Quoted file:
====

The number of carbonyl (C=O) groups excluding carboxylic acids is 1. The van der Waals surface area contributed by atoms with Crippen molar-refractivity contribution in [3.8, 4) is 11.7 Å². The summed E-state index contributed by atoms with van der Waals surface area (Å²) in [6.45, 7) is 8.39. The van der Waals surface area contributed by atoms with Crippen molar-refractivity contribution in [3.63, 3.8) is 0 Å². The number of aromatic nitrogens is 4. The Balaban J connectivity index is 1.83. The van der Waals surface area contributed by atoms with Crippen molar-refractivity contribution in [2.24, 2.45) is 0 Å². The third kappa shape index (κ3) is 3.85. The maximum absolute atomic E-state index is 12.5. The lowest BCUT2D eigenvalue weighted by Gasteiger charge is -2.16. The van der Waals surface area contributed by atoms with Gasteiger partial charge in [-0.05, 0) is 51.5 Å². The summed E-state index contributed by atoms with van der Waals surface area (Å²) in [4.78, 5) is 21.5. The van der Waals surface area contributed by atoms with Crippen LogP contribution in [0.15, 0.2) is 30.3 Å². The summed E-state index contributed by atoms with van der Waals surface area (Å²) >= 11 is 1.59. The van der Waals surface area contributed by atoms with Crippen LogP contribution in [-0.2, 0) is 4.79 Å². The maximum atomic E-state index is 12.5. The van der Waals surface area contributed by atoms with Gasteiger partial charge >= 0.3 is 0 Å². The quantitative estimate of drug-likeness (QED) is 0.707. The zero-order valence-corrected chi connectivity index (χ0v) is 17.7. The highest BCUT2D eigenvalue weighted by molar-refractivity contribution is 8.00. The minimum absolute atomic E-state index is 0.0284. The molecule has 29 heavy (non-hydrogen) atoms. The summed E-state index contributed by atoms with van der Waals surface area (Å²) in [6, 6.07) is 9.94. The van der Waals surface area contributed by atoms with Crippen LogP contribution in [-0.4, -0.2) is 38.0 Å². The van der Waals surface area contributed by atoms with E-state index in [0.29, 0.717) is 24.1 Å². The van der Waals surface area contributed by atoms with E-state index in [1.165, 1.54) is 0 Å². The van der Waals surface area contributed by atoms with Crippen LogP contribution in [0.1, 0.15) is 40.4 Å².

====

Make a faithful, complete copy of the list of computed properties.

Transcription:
The number of carbonyl (C=O) groups excluding carboxylic acids is 1. The van der Waals surface area contributed by atoms with Crippen molar-refractivity contribution in [3.8, 4) is 11.7 Å². The summed E-state index contributed by atoms with van der Waals surface area (Å²) in [6.45, 7) is 8.39. The van der Waals surface area contributed by atoms with Crippen molar-refractivity contribution in [3.63, 3.8) is 0 Å². The number of aromatic nitrogens is 4. The Balaban J connectivity index is 1.83. The van der Waals surface area contributed by atoms with Crippen molar-refractivity contribution in [2.24, 2.45) is 0 Å². The third kappa shape index (κ3) is 3.85. The maximum absolute atomic E-state index is 12.5. The lowest BCUT2D eigenvalue weighted by Gasteiger charge is -2.16. The van der Waals surface area contributed by atoms with Gasteiger partial charge in [-0.05, 0) is 51.5 Å². The summed E-state index contributed by atoms with van der Waals surface area (Å²) in [4.78, 5) is 21.5. The van der Waals surface area contributed by atoms with Crippen LogP contribution in [0.15, 0.2) is 30.3 Å². The summed E-state index contributed by atoms with van der Waals surface area (Å²) >= 11 is 1.59. The van der Waals surface area contributed by atoms with Crippen LogP contribution in [-0.2, 0) is 4.79 Å². The maximum atomic E-state index is 12.5. The van der Waals surface area contributed by atoms with Gasteiger partial charge >= 0.3 is 0 Å². The quantitative estimate of drug-likeness (QED) is 0.707. The zero-order valence-corrected chi connectivity index (χ0v) is 17.7. The highest BCUT2D eigenvalue weighted by molar-refractivity contribution is 8.00. The minimum absolute atomic E-state index is 0.0284. The molecule has 29 heavy (non-hydrogen) atoms. The summed E-state index contributed by atoms with van der Waals surface area (Å²) in [6, 6.07) is 9.94. The van der Waals surface area contributed by atoms with Crippen LogP contribution in [-0.4, -0.2) is 38.0 Å². The van der Waals surface area contributed by atoms with E-state index in [0.29, 0.717) is 24.1 Å². The van der Waals surface area contributed by atoms with E-state index in [1.165, 1.54) is 0 Å². The van der Waals surface area contributed by atoms with Crippen LogP contribution in [0.1, 0.15) is 40.4 Å².